Nonetheless, there have been some successes. At Rensselaer Polytechnic Institute in Troy, New York, for example, the NSF's Nanoscale Science and Engineering Center for Directed Assembly of Nanostructures sponsors the Molecularium project, which has produced teachers' materials on nanoscience and an animated three-dimensional IMAX film called Molecules to the Max. At the University of Wisconsin–Madison, microbial biochemist Douglas Weibel and his group have prepared a child-friendly, interactive display about microscopy that they exhibit every year at the university's one-day public science exposition. At Stanford University in California, chemical engineer Andrew Spakowitz spends two to three hours a week working with graduate and undergraduate students to provide workshops for patients at Stanford's Lucile Packard Children's Hospital, most of whom are unable to attend school. Spakowitz and his group create the workshops that cover topics such as pH and gravity, and lead the hands-on activities at the hospital.

It makes scientists think more explicitly about how their work is connected to enhancing benefits to society. ,

Some say that the broader-impacts criterion has helped to catalyse a change in the research-focused culture of academic science. "It makes scientists think more explicitly about how their work is connected to enhancing benefits to society," says Robert Mathieu, chair of the astronomy department at the University of Wisconsin–Madison and director of the university's NSF-funded Center for the Integration of Research, Teaching, and Learning (CIRTL). As an example, Mathieu points to the NSF's prestigious CAREER award for junior faculty members, which requires that applicants propose educational activities, such as designing courses and carrying out public-outreach activities, that are integrated with the proposed research. He has sat on several review panels, and says that the education section of proposals has grown in length and sophistication over the years.

Stanford chemical engineer Andrew Spakowitz (right) teaches children at the Lucile Packard Children's Hospital as part of his NSF award. Credit: K. HO, LUCILE PACKARD CHILDREN'S HOSPITAL

But despite the NSF's efforts to educate scientists about broader impacts through websites, workshops and conference sessions, most still approach the criterion with confusion and dread. Researchers often end up repackaging what they're already doing. "Overwhelmingly," says Echegoyen, "the number one broader impact that most people in the chemistry division are using is 'training graduate students and postdocs.'"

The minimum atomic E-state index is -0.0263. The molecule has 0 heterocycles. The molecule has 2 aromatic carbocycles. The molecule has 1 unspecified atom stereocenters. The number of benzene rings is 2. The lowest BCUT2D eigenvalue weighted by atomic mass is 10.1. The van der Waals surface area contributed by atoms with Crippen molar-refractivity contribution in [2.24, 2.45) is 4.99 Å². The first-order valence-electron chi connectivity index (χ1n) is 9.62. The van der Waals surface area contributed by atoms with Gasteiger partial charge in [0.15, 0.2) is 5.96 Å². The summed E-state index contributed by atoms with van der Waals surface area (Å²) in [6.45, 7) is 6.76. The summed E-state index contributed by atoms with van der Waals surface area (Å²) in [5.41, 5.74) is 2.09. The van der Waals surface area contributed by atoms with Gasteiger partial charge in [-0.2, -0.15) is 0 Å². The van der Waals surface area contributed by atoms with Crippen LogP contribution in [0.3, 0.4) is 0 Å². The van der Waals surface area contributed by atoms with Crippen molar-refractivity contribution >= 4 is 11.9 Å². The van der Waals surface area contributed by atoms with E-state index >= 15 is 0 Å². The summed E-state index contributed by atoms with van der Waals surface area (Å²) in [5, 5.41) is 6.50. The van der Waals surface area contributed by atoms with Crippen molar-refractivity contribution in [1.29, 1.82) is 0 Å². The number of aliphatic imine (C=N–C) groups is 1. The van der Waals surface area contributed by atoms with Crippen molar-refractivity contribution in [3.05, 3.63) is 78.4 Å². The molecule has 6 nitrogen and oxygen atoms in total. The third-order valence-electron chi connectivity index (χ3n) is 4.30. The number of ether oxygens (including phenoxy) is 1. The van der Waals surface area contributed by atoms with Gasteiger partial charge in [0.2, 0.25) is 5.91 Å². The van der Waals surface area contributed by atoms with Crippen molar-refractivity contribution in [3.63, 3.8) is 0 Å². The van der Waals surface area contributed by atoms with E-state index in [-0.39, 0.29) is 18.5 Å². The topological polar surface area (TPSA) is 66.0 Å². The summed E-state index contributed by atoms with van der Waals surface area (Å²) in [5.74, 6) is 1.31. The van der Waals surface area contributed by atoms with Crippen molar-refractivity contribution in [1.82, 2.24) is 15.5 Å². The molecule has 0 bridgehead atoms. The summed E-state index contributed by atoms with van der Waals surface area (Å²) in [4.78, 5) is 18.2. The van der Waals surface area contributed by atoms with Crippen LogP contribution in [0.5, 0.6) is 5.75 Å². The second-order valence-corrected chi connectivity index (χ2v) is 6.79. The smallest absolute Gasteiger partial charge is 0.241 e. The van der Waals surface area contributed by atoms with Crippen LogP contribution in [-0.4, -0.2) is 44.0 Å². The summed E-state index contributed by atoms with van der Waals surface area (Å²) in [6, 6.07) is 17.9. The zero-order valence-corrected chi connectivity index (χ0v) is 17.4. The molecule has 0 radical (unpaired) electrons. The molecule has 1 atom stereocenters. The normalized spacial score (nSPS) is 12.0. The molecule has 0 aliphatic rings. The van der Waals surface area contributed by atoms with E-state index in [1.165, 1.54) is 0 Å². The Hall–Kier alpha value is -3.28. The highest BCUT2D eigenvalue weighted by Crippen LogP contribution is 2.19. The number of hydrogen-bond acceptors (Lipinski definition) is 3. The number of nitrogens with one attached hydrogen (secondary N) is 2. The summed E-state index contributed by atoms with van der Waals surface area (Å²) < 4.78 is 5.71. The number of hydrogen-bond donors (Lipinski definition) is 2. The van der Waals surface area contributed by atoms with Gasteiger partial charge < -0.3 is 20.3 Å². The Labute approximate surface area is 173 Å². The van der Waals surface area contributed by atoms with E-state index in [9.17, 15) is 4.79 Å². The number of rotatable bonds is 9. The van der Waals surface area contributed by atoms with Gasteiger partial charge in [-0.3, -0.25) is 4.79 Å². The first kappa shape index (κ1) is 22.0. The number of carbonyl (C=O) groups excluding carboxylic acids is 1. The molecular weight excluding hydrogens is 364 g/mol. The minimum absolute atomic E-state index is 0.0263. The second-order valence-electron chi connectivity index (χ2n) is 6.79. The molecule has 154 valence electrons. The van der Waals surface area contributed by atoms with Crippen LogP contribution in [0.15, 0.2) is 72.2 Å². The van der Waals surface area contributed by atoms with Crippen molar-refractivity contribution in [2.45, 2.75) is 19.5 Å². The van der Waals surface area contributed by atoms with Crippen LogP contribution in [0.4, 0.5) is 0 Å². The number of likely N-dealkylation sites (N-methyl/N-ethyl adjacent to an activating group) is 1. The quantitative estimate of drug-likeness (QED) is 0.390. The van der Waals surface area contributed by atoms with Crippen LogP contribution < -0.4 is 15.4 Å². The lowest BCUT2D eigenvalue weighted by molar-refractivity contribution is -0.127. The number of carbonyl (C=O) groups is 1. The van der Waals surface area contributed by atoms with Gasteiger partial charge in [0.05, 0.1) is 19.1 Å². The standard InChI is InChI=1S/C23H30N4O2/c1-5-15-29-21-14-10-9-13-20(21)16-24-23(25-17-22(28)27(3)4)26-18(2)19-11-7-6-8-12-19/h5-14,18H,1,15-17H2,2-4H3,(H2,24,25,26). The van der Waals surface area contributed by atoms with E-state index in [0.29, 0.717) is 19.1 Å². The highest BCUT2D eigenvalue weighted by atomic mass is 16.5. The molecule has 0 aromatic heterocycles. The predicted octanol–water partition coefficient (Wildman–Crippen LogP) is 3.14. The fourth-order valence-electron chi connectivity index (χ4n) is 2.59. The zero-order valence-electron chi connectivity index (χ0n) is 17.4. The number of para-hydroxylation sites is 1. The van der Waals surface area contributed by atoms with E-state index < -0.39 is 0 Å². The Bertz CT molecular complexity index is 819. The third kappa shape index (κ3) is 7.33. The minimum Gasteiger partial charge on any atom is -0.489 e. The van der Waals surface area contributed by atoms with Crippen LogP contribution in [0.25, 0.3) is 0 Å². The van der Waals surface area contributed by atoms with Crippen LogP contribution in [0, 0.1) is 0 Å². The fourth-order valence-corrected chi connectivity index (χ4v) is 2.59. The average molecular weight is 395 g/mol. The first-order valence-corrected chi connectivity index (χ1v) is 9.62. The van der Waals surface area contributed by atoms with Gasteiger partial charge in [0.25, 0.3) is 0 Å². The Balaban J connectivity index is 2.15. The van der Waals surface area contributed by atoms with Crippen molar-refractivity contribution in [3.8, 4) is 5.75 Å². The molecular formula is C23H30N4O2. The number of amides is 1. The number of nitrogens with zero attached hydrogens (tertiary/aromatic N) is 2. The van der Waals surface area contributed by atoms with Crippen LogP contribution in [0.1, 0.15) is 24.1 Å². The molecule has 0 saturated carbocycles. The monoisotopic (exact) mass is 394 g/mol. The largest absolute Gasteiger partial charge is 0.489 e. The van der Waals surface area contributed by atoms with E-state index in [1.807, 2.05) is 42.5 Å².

One problem is that the kind of support network that researchers take for granted — working with collaborators, sharing ideas and advice, learning from published results, attending conferences — is still rudimentary when it comes to broader impacts. A useful model could be the network of technology-transfer offices that are found on many US campuses, which have been instrumental in helping researchers to maximize the commercial effect of their research.

A preliminary network for broader impacts already exists. Stanford, for example, has an Office of Science Outreach, which helped Spakowitz to make the initial contacts to get his project started at the hospital. And Mathieu's centre at the University of Wisconsin–Madison is part of a network of six CIRTLs located at research campuses such as Vanderbilt University in Nashville, Tennessee, and Texas A&M University in College Station. The Wisconsin centre runs workshops and conducts individual consultations with faculty members needing assistance with integrating broader-impacts activities into their grant proposals. The other CIRTLs are moving towards similar sorts of programmes. Mathieu and his group are putting together plans to expand this network to 20–25 universities. Their ultimate goal is for any US research university that wants its own CIRTL to have one, creating a community that shares best practices among its researchers and other professionals, and develops the expertise to effectively broaden impacts. Mathieu estimates that establishing CIRTLs at the nation's top research universities would cost roughly US$100 million over five years.

Yet such ideas lead to a more fundamental question. Is having every principal investigator working individually on broader impacts — for which many are inexperienced and untrained — the most efficient way of achieving the maximum effect?

Some scholars say no. In a paper published last year, Warren Burggren, a biologist and dean of the College of Arts and Sciences at the University of North Texas in Denton, writes that the job of implementing broader impacts should fall to the researcher's institution, not to the researcher him or herself2. The institution, be it college, department or centre, would pool a portion of the NSF grants obtained by its members and hire the professionals needed to broaden impacts effectively. Scientists should still be involved, but the coordination would happen at the institutional level. "I think it will be more efficient, because you've got people doing what they're trained for," says Burggren.